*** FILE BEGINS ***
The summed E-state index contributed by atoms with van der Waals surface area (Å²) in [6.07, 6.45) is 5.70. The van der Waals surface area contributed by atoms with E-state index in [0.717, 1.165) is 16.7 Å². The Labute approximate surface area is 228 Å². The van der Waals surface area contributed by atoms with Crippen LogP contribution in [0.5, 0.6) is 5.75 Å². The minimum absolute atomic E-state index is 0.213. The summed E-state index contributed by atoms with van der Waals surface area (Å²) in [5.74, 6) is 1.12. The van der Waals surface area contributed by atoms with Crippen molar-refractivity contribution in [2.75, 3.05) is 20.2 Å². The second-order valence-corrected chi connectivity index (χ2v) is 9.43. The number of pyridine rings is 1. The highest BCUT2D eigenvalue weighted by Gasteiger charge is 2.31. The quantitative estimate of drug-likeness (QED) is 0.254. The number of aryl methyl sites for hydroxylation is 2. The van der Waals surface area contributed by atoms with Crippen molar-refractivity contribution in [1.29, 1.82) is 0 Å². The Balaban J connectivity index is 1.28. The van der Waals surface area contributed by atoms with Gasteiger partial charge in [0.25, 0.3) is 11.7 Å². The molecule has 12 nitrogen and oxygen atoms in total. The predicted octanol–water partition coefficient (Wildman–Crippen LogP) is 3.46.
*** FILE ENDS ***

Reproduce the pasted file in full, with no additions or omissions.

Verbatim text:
The summed E-state index contributed by atoms with van der Waals surface area (Å²) in [6.07, 6.45) is 5.70. The van der Waals surface area contributed by atoms with E-state index in [0.717, 1.165) is 16.7 Å². The Labute approximate surface area is 228 Å². The van der Waals surface area contributed by atoms with Crippen LogP contribution in [0.5, 0.6) is 5.75 Å². The minimum absolute atomic E-state index is 0.213. The summed E-state index contributed by atoms with van der Waals surface area (Å²) in [5.74, 6) is 1.12. The van der Waals surface area contributed by atoms with Crippen molar-refractivity contribution in [2.75, 3.05) is 20.2 Å². The second-order valence-corrected chi connectivity index (χ2v) is 9.43. The number of pyridine rings is 1. The highest BCUT2D eigenvalue weighted by Gasteiger charge is 2.31. The quantitative estimate of drug-likeness (QED) is 0.254. The number of aryl methyl sites for hydroxylation is 2. The van der Waals surface area contributed by atoms with Crippen molar-refractivity contribution in [1.29, 1.82) is 0 Å². The Balaban J connectivity index is 1.28. The van der Waals surface area contributed by atoms with Gasteiger partial charge in [0.25, 0.3) is 11.7 Å². The molecule has 12 nitrogen and oxygen atoms in total. The predicted octanol–water partition coefficient (Wildman–Crippen LogP) is 3.46.